Casey’s bipartisan legislation to help 6.1 million additional people with disabilities save for the future with ABLE accounts was included in retirement package
Washington, D.C. - Today, the Senate Finance Committee voted out U.S. Senator Bob Casey’s (D-PA) ABLE Age Adjustment Act, legislation to help people with disabilities save for the future. Introduced by Senators Casey and Jerry Moran (R-KS) in February, the ABLE Age Adjustment Act would build on Casey’s 2014 ABLE Act and enable more people who become disabled as adults to qualify for ABLE accounts, which make it possible for people with disabilities to save money without risking loss of their federal disability benefits. The ABLE Age Adjustment Act has been included in the Encouraging American Retirement Now (EARN) Act and will now head to the full Senate for consideration.
“Today, Democrats and Republicans on the Senate Finance Committee unanimously voted for my legislation to provide more than 6.1 million Americans with disabilities, including 1 million veterans, the opportunity to open an ABLE account and save for the future without losing crucial disability benefits. This will remove barriers to economic independence for millions of Americans, giving people the option to open their own businesses, save for retirement, purchase the technology they need and so much more. Today’s vote brings this legislation one step closer to becoming law,” said Senator Casey.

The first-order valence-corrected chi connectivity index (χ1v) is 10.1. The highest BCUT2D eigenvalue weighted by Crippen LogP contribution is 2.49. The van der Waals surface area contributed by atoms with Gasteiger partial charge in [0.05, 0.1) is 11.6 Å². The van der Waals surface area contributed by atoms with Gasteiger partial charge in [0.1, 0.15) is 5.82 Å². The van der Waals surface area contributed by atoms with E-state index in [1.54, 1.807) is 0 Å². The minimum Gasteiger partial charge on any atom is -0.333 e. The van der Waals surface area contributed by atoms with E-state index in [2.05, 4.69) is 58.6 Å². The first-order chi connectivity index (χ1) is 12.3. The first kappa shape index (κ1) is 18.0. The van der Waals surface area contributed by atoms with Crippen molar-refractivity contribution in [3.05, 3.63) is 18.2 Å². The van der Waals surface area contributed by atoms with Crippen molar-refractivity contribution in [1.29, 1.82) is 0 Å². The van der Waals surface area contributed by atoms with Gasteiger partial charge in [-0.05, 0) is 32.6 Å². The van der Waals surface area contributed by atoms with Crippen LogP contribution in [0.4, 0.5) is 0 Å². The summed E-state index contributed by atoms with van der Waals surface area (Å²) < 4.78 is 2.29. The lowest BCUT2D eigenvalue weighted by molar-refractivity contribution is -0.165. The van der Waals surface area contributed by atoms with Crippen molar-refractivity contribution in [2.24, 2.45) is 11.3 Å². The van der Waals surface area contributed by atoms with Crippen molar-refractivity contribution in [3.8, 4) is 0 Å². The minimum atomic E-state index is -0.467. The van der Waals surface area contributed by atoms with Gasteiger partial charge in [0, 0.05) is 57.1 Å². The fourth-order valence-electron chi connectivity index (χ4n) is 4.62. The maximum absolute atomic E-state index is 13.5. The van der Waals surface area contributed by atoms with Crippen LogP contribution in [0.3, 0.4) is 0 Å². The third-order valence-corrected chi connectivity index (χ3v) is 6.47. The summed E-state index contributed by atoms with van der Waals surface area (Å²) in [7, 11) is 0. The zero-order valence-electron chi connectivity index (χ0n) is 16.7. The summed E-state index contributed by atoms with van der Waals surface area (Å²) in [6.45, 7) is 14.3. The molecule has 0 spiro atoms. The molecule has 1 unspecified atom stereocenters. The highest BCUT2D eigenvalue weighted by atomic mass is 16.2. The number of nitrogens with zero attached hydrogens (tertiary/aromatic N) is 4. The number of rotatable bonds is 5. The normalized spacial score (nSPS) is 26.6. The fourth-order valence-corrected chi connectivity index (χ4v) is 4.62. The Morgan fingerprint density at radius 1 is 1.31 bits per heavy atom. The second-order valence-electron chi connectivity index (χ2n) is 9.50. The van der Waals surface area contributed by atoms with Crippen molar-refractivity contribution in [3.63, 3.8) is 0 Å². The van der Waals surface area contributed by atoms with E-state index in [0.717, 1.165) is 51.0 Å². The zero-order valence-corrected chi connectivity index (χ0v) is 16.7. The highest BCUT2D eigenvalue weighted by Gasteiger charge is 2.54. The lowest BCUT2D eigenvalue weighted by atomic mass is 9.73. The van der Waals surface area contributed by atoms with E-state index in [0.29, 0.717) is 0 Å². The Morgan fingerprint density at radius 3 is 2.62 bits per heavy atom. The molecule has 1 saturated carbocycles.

Senator Casey’s ABLE Act, signed into law in 2014, makes it possible for people who acquired their disability before turning 26 to save money without risking loss of their federal disability benefits. The bipartisan ABLE Age Adjustment Act, first introduced in March 2016, would extend access to people who acquired their disability before age 46. In July 2021, Senator Casey held a hearing in the Senate Aging Committee on building wealth and fostering independence for people with disabilities, which highlighted his ABLE Age Adjustment Act. Casey also urged passage of the ABLE Age Adjustment Act in a March 2022 hearing on unbanked and credit invisible Americans, which focused on older adults and people with disabilities without bank accounts and little to no credit history.
Read more about the ABLE Age Adjustment Act here.